When Keegan-Michael Key says he’s living a very charmed life, it’s easy to see why. Having broken out big time in the sketch series Key & Peele, which just ended its five-season run on Comedy Central, he’s been racking up credits in TV shows like Fargo, Parks & Recreation and movies like Pitch Perfect 2 and Keanu.

His latest flick, Mike Birbiglia’s dramedy Don’t Think Twice, tracks what happens to an improv comedy group when one member gets the TV sketch show opportunity that all of them covet. Key plays the ambitious Jack, who’s romantically involved with troupe member Sam (Gillian Jacobs). And as both a veteran of the Detroit and Chicago Second City troupes and six seasons of MADtv, he’s more than familiar with the subject matter of the movie, which just opened in New York, hits Los Angeles next weekend and elsewhere thereafter.

Recently nominated for Emmys for Outstanding Supporting Actor in a Comedy Series and as part of the writing team for Key & Peele and also for Outstanding Character Voiceover Performance for the animated Crackle.com series SuperMansion, Key, 45, talked with us about his big breaks, various roles and what might become of his best-known Key & Peele character…

“Sixth or seventh grade, junior high, 11 or 12, I was making the kids at school laugh, in the parking lot and during recess. I was impersonating bits that Eddie Murphy did on Saturday Night Live, imitating Robin Williams as Mork, trying to do my best Fonzie impression. You start with impersonation and individuality grows from that…”

First of all, congratulations on your Emmy nominations!
Thank you so much. It’s quite humbling. I certainly wasn’t expecting it and I appreciate the honor. The great challenge of our work is that it’s a delightful puzzle you have to figure out. It nourishes your mind and that’s wonderful in and of itself. To be recognized on top of that is just tremendous.

As a veteran of Second City and MADtv, you’re familiar with the world Don’t Think Twice depicts.
Yes. Reading the script was like reading a bizarro kind of autobiography. Some of the moments felt amazingly accurate and familiar. The part about the group hanging out and the real camaraderie, I relate to very much. It really resonates with me.

What about jealousy following your breakout success—did you experience that?

Perhaps I wasn’t paying attention but I didn’t experience a lot of the bitterness or sensitivity from other people. Anyone who performs on stage with Second City, somewhere in the back of their mind thinks that someone from Saturday Night Live or MADtv is going to come. But for me, the process became a reward in and of itself. So when they came scouting it was a nice surprise but I wasn’t expecting it. Jack is described as “stealthily ambitious,” and that’s unfamiliar to me. When I was at Second City, the only thing that mattered to me was that the audience laughed every night. I would like to think I didn’t showboat like Jack did.

Why end Key & Peele when you had a good thing going—was it just time to move on?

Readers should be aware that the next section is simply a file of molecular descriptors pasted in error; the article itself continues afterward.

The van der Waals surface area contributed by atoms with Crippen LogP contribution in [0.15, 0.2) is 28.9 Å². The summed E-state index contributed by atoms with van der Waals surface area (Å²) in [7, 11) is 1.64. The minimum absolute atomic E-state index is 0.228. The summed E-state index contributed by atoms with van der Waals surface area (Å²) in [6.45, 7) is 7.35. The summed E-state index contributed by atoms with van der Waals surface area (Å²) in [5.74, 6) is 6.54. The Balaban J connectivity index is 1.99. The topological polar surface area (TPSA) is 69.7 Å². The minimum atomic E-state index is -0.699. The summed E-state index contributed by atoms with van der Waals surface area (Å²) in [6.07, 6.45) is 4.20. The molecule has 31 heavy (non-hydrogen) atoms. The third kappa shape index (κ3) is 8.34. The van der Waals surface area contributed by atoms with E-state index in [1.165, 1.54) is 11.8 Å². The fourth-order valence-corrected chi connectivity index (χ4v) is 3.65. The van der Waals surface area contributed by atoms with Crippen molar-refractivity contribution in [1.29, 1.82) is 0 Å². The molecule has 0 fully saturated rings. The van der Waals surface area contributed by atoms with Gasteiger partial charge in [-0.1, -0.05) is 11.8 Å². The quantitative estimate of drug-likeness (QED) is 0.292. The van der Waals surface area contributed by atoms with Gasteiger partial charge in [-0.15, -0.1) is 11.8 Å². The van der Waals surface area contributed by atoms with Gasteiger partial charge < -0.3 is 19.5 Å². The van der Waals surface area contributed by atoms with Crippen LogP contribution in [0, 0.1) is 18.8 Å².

Yeah. Jordan is finding a lot of joy and fulfillment in being behind the camera, being a director, producer and writer. There’s no bad blood between us, not at all. I’m so looking forward to his horror movie Get Out, which is coming out in 2017. That’s his passion. He’s quite the horror connoisseur and I think he’s going to revolutionize the genre. 


You’ve done a lot of animation voices, in The Lego Movie, The Angry Birds Movie, Bob’s Burgers, Archer—and you have the movie Storks coming up. What do you like about doing them?
Storks comes out in September. Jordan and I play the main antagonists—there may be more than two, and we’re playing all of them. I really enjoy voiceover. It’s so much fun. It’s one place you’re allowed to overact. You can take it to a ten or eleven and they can fit the animated character to it. You can let out all the stops.

When did you know you were funny?
My mother used to tell me I was funny but that doesn’t count. Sixth or seventh grade, junior high, 11 or 12, I was making the kids at school laugh, in the parking lot and during recess. You start with impersonation and individuality grows from that. I was impersonating bits that Eddie Murphy did on Saturday Night Live, imitating Robin Williams as Mork, trying to do [my] best Fonzie impression. I’m from Detroit so by the time I was in junior high, the school was 90 percent black so everybody was doing impersonations of Pryor and Eddie Murphy. My parents loved comedy—All in the Family, Jonathan Winters. I became a Jonathan Winters fan from Mork and Mindy.

Going forward, what kind of career do you envision?
Someone like Jeff Daniels has a very healthy television, film and theater career, which has always been my greatest dream. I went to school for theater, that’s always been my home and my first love. Right now doing film and theater is where it’s at for me.

Which directors do you want to work with?
I’d love to see how Spike Lee is on set. I think he makes magical movies. Luc Besson, I really enjoy his films. David O. Russell, I hear he’s a great actors’ director. [Steven] Soderbergh, Wes Anderson—people who have a style of their own but really focus on performance. I had the opportunity to work with Brad Byrd on Tomorrowland and it was a terrific experience, and I’d like to work with him and Elizabeth Banks again. There are directors whose work is always quality like Ron Howard and Lawrence Kasdan, and also people we haven’t discovered yet who might provide me with the best artistic experiences of my life.

With President Obama on his way out of the White House, what happens to your character Luther?
We are going to miss him very much. He’s the reason we had a show, the reason we have Key & Peele. If Obama needs Luther on the lecture circuit, I’m available!